October 23 2014 Latest news:
Michael Pollitt, Agricultural editor
Saturday, April 19, 2014
Norfolk returned the highest number of returns for the first “Big Farmland Bird Count” organised by the Game & Wildlife Conservation Trust.
More than 500 farmers with almost half a million acres took part in the count, which was held in the first week of February.
A total of 116 bird species and six red-listed data species were in the top 25 of birds counted.
Norfolk’s 32 returns, covered more than 50,000 acres with an average farm size of 1,620 acres or 655 hectares. It topped the league table ahead of Yorkshire and Hampshire. Cambridgeshire and Suffolk were fourth and fifth highest. Species seen in Norfolk also included bittern.
Jim Egan, of the GWCT’s Allerton Project, said, “This was a remarkable result both in terms of the range of species counted as well as the number of red-listed species appearing within the top 25. These are some of our most rapidly declining species but they are still out there and are being supported by our farmers through the many conservation measures that are now being implemented on farmland across the country.”
Every county in England and every region in Britain was represented in what the trust described as “a fantastic first year for a very ambitious farmer-led survey.”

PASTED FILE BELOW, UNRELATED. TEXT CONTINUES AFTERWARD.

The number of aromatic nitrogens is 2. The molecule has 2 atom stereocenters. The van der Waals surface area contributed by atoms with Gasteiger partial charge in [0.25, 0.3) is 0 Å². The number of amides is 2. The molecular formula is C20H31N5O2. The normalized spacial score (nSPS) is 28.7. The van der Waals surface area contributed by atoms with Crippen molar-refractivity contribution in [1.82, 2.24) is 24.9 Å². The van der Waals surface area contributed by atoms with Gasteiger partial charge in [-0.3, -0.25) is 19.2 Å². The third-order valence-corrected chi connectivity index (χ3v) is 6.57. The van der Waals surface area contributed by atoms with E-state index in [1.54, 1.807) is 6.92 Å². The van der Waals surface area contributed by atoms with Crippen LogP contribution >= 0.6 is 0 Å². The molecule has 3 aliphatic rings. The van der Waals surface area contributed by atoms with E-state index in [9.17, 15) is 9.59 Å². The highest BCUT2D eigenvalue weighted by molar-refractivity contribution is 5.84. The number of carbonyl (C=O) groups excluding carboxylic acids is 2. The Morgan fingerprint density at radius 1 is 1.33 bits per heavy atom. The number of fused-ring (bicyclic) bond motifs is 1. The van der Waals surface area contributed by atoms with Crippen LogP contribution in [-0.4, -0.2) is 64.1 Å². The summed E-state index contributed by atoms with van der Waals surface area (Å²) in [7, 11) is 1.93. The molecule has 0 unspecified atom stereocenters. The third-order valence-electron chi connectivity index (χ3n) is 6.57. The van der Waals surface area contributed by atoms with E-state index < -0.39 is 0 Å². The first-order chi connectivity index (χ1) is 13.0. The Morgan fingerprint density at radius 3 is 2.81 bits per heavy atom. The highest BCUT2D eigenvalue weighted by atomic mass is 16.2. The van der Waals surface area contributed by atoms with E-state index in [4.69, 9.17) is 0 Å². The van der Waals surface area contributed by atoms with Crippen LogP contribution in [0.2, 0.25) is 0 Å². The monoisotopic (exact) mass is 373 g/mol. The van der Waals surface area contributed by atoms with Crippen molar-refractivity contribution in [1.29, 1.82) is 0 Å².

The most common species recorded was the starling, which was seen on more than 40pc of the farms taking part. It was also the most abundant bird recorded.
Mr Egan, added: “Within the survey 60pc of farmers were providing food specifically for their birds and this is one of the conservation measures which is helping the birds thrive and stay alive on these farms over winter.”
Farmers counted 12 different species of raptor, as well as rarer species such as great grey shrike, twite and firecrest. Woodpigeon, blackbird, carrion crow, pheasant and chaffinch were seen by over 70pc of the farmers taking part.
Over-winter feeding, either by providing supplementary food in feeders or through planting wild bird seed mixes proved to be fruitful counting sites for many farmers and enabled them to record impressive numbers of yellowhammer and corn bunting as well as many other seed eating birds, he added.
Mr Egan said that many of the “green” measures now being implemented by the farming community, such as providing supplementary over-winter food, originates directly from research carried out by the Game & Wildlife Conservation Trust on its Allerton Project Farm in Leicestershire over 21 years.
The second Big Farmland Bird Count will take place during the week of February 7 to 15.
To register an interest - www.gwct.org.uk/BFBC
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